Hopefully, everyone is relaxing from a successful Hour of Code event in your school as part of Computer Science Education Week.
Students learn so much about coding and each other; teachers learn so much about coding and their students.
There’s something extra special about being able to apply your skills to make your computer or robot or device do something on your command.
Once you get success, you want more.
So, a good question is “What comes next after the Hour of Code?”
As I mentioned previously, I truly hope that this isn’t a one hour activity that you check off and then move on. That defeats the whole purpose and reduces what could be a fascinating experience to just some unit that’s done out of context of the bigger picture.
Indeed, what does come next?
This will be unique for everyone but hopefully it’s forefront in your mind.
- expand on the concepts of your hour. Could coding or the thinking behind it become a regular routine used for problem solving and analysis in the class?
- start a school computer coding club
- bring in guest speakers from the community to talk about how coding is important for them
- take a look at other Hour of Code activities – not necessarily to learn another language but to get ideas about what sort of problems lend themselves to computer solution
- join the ACSE Community – Association for Computer Studies Educators – a really helpful group of Ontario Computer Studies teachers whose goal is to help each other become better and more connected Computer Studies and Computer Technology teachers
- check out the new Edugains resources for Coding in Elementary schools
Whatever you do, don’t stop. Computers are everywhere in society and the sooner that students recognize that they can be in control with their set of skills, the better.
Stay tuned to the recent announcement from Ontario Ministry of Education who has committed to support schools with $150 Million dollars over the next three years.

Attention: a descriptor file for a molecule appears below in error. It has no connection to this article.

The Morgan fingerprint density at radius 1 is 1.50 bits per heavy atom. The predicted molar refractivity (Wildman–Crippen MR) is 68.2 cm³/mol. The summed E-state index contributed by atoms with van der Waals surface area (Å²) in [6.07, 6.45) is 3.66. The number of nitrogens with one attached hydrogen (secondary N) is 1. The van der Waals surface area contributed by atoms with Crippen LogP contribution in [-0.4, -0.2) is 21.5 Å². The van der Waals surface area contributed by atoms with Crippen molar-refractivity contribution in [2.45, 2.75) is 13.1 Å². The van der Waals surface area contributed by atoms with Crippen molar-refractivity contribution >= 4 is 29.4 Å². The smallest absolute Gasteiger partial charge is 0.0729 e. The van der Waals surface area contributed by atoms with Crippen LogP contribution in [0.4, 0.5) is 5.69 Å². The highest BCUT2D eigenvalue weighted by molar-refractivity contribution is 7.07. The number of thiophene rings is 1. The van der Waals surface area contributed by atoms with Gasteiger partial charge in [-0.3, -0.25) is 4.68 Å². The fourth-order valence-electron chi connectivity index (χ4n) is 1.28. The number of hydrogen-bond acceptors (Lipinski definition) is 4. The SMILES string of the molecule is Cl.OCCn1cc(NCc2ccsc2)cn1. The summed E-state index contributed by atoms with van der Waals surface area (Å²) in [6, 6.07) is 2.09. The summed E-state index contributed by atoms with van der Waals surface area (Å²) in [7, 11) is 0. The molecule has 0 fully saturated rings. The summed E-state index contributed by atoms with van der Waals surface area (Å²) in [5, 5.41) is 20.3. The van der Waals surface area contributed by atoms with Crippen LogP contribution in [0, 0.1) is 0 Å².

My Hour of Code 2016 collection can be found here.
As I wandered around the Ontario Edublogger community recently, some of the stories stood out for me. I’m happy to share them here.
Michelle Cordy ties these two concepts together in a post that
includes a 5 minute video, a lesson plan and examples of student that show integration of visual art curriculum and Computational Thinking in my grade 3 classroom.
Given the source for inspiration of the concepts, it’s not surprising that she makes reference to Keynote, iMovie, and Swift Playgrounds but the concepts are certainly transferable to your own reality if you don’t have access or a desire to use these products.
The post is rather long but includes all kinds of good stuff, including links to the Ontario Curriculum, classroom concepts, homework, all tied together in a nicely designed lesson plan. Even if you don’t use her actual lesson, I think that it’s a terrific exemplar as to how to design a lesson using technology.
Rusul Alrubail shares a post outlining a workshop that she shared with students at The Hun School of Princeton students in New Jersey.